Iceland – a place of Fire and Ice, a volcanic island located in the North Atlantic Ocean. It is dominated by the picturesque panoramic views, steaming lava fields, massive human-sized icebergs, fields of volcanic rock, glaciers, staggering waterfalls, natural hot springs, and geysers. The beautiful landscapes are shaped and formed by the intense forces of nature. From black sand beaches, volcanic deserts, snow-capped mountains to the natural hot spring pools, you have endless options to explore in Iceland. It is a place that is on every traveler’s bucket list. Though several places in Iceland might have grabbed your attention, there is one place that you must not leave unexplored during your visit to Iceland, this place is called Lóndrangar Basalt Cliffs. So, let’s just get to know more about this place and why this is called “the Rocky Castle”.
Lóndrangar: The Geological Wonder of Snæfellnes Peninsula
You might have seen and visited man-made architectural masterpieces, the massive castles, but have you ever experienced one that has been naturally made by mother nature? If not, then Lóndrangar Basalt Cliffs will surely make your jaw drop in awe. Lóndrangar, the two rock pinnacles strike out from the ocean, west of Þúfubjarg in Breiðavíkurhreppur and the east of Malarrif on Snæfellsnes peninsula in West Iceland. You will see the pair of naturally-made gigantic cliffs overlooking the ocean. These are the uniquely formed basalt volcanic dykes that stick out gorgeously and have been eroded by the sea that led them to take their present shape, a lookalike of a castle.
Lóndrangar has two pillars or often called as stacks, one of them is 75m (246 ft) high and the other one is 61m (200 ft) high. The nickname ‘the rocky castle’ is owing to the dramatic formation of the cliffs that looks nothing less than a huge castle standing right there in front of the ocean. So, this is something that you must have not seen before and is highly recommended too. These two towers have endured the natural forces for over thousands of years and have successfully sustained extreme weather conditions, wind, the devastating forces of the ocean along with the lava eruptions that have surrounded and covered the nearby area of the cliffs. It has been more than thousands of years and the cliffs have emerged as one of the most beautiful creations of mother nature with the magnificent Snæfellsjökull glacier being their nearest neighbor.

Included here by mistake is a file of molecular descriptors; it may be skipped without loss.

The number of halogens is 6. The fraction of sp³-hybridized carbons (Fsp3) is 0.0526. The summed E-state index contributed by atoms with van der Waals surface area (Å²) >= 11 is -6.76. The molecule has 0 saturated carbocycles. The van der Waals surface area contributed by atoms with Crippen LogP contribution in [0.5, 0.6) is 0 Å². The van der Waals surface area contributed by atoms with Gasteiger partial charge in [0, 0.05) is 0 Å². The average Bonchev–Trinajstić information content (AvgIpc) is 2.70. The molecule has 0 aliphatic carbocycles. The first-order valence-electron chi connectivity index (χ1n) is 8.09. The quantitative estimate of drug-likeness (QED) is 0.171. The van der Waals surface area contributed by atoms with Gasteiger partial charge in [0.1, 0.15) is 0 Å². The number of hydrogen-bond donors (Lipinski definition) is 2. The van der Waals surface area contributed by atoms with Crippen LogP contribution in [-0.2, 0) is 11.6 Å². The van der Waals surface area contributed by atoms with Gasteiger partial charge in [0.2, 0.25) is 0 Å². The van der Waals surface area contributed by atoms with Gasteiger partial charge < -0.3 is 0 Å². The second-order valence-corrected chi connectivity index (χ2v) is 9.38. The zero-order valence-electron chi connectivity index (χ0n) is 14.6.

Exploring the Surrounding Area
Sailing is very popular in this area and one can see the majestic sea stacks easily. The green fields of mossy lava beautifully cover the surroundings and seem like a green carpet spread across the rocky castle. Not just this, you will see some of the most beautiful seabirds including the famous puffin, common murre, fulmar, and kittiwake. Explore the dykes a bit more and get closer by walking along the trails. Walk up to Lóndrangar if you still want to go a bit further, then go down to the rocky pebble beach as well. The whole environment is impressive and will make you feel the power of nature too. Though the walk from the parking place is not that long, once you reach there all you can see are the wild ocean waves smashing against the rocks. The area surrounding Lóndrangar is said to belong to the elves and with this belief, the farmers never made hay on the hill.
Apart from this, one thing that the visitors should keep in mind is safety. It is always recommended to be safe when visiting near the beach or near the cliffs, the waves by the beach are unpredictable, powerful and the suction can be dangerous if not paid attention.
How to Reach Lóndrangar > Directions
When starting from Reykjavík, the drive is about 2 hours and 30 minutes to Lóndrangar, which is 192 km. You can take Road nr.1 towards the town Mosfellsbær, followed by taking the Hvalfjörður tunnel on road nr. 1 to the town Borgarnes. When you reach Borgarnes, take road nr. 54 towards Snæfellsnes Peninsula and drive for about 1 hour. Take a left turn towards Arnarstapi, from there it is a 10-minute drive to Lóndrangar.